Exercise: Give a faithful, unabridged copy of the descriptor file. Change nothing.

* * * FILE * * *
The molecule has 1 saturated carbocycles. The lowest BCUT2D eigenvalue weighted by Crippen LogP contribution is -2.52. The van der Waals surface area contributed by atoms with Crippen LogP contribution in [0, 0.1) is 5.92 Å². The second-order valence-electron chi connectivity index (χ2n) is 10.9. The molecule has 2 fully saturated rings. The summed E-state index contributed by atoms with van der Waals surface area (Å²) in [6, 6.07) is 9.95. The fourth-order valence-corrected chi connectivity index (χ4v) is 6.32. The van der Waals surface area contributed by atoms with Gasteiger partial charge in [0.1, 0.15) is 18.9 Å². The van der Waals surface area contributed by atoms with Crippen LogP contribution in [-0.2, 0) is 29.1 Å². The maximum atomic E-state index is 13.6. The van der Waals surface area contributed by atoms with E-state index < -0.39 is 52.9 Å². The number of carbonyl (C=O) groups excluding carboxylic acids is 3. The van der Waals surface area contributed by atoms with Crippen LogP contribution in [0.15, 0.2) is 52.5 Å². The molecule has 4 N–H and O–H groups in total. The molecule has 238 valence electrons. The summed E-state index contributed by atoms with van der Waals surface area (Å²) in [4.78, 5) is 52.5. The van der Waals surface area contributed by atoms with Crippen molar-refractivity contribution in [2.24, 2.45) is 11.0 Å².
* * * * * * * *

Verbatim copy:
The molecule has 1 saturated carbocycles. The lowest BCUT2D eigenvalue weighted by Crippen LogP contribution is -2.52. The van der Waals surface area contributed by atoms with Crippen LogP contribution in [0, 0.1) is 5.92 Å². The second-order valence-electron chi connectivity index (χ2n) is 10.9. The molecule has 2 fully saturated rings. The summed E-state index contributed by atoms with van der Waals surface area (Å²) in [6, 6.07) is 9.95. The fourth-order valence-corrected chi connectivity index (χ4v) is 6.32. The van der Waals surface area contributed by atoms with Gasteiger partial charge in [0.1, 0.15) is 18.9 Å². The van der Waals surface area contributed by atoms with Crippen LogP contribution in [-0.2, 0) is 29.1 Å². The maximum atomic E-state index is 13.6. The van der Waals surface area contributed by atoms with E-state index < -0.39 is 52.9 Å². The number of carbonyl (C=O) groups excluding carboxylic acids is 3. The van der Waals surface area contributed by atoms with Crippen LogP contribution in [0.15, 0.2) is 52.5 Å². The molecule has 4 N–H and O–H groups in total. The molecule has 238 valence electrons. The summed E-state index contributed by atoms with van der Waals surface area (Å²) in [4.78, 5) is 52.5. The van der Waals surface area contributed by atoms with Crippen molar-refractivity contribution in [2.24, 2.45) is 11.0 Å².